But what is generating the present demand for CDPs, given the variety of martech options on the market? Why do companies seek to centralize customer information now?

1. Agility

Organizations were already under increasing competitive pressure to provide unified, multichannel experiences. Now that market conditions are changing, they must be ready to modify those experiences immediately. To accomplish that agility, businesses make use of their CDPs.

Particularly, CDPs with AI and ML capabilities can aid firms in acting on major trends more quickly by improving marketing effectiveness. To conserve time and resources for more valuable consumers, businesses can, for instance, utilize AI and ML to identify customers who are unlikely to convert and eliminate them from campaigns. To expedite their unique marketing goals and get the ability to react quickly and effectively to change, companies look for a CDP with AI/ML capabilities.

2. Better Marketing

Organizations are moving toward first-party data strategies, primarily relying on consumer data they acquire directly with customers' consent. Consumers might give brands access to their personal information for perks and privacy.

Consequently, relevancy can ultimately increase when brands better understand their consumers' wants and needs. The greatest CDPs include real-time capabilities, enabling businesses to connect with customers when it matters most and delivering personalized experiences on their terms.

3. Adaptability

CX, IT, and other departments need to understand consumers' behavior and preferences just as much as marketing does. Increased CDP usage could result in more openness within the company.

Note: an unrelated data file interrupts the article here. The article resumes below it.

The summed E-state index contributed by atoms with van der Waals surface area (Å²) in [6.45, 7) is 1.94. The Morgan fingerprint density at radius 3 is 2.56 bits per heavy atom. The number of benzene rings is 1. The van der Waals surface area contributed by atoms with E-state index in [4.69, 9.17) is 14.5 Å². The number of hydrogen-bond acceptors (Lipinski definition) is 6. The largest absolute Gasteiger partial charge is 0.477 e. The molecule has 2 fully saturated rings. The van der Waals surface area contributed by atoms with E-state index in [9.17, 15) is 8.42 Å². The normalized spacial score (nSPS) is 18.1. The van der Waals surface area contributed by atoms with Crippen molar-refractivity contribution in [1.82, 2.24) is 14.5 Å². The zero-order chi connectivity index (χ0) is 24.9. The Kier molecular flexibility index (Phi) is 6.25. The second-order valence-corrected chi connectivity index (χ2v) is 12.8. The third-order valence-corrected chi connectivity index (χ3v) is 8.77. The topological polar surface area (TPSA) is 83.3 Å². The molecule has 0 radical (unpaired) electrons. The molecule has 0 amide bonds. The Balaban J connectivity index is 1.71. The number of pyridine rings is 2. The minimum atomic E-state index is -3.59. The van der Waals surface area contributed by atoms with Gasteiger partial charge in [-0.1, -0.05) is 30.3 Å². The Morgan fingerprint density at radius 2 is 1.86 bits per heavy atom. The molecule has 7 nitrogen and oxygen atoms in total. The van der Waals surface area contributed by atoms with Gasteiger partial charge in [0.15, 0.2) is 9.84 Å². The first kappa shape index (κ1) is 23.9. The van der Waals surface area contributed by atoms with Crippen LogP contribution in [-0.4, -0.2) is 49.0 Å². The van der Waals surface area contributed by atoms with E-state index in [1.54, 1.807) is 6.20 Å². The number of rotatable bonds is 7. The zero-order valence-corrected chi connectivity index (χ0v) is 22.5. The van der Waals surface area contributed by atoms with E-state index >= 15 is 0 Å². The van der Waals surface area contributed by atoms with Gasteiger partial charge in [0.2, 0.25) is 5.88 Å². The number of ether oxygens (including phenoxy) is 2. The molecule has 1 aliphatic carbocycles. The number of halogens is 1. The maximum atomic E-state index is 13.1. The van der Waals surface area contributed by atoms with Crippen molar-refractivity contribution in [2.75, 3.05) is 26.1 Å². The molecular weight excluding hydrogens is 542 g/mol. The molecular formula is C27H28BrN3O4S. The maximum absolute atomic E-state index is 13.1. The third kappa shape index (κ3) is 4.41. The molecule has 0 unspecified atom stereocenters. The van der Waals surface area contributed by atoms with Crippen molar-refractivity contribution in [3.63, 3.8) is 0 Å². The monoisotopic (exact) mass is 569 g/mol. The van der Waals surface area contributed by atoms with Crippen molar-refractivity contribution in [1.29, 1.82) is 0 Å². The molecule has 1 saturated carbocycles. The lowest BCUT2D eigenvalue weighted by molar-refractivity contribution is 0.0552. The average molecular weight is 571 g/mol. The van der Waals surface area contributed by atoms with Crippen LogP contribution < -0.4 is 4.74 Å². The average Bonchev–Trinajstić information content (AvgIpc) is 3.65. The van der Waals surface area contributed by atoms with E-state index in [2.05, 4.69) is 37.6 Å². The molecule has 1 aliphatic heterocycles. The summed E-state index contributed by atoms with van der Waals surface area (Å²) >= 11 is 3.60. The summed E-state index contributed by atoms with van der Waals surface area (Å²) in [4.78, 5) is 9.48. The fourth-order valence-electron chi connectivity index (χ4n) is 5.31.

To accommodate the needs of these many populations, CDPs should be very adaptable. A great CDP interfaces quickly with the external products that a business employs. This assists in optimizing the value of the existing data across departments and makes it simpler to integrate with legacy systems.

Why is Customer Data Platform Important for Your Organization?

Customer Data Platforms (CDPs) are gaining traction in marketing technology. Unified, transparent consumer data is beginning to be recognized as a competitive advantage by many businesses. 

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1. Omnichannel Experience

"Getting brands to gain a share of mind is a challenge. People want to feel connected to brands. Customer data is key to understanding who you are and what they need," Norie Verwijst, Associate Category Manager - Frozen, Topco Associates LLC.

Companies must compete with better customer experiences now more than ever. Customers want to feel heard and appreciated when they contact your brand. You require complete visibility into each customer's interests and involvement across all marketing channels in order to provide targeted messaging and adaptable support. 

  • Are they brand-new or recurring customers? 
  • What did they most recently browse or buy? 
  • Have they ever encountered support issues? 
  • What marketing channels do they favor?

As CRMs or DMPs cannot, CDPs compile all of this data, enabling your business to provide tailored, consistent messaging for customers across all online and offline channels.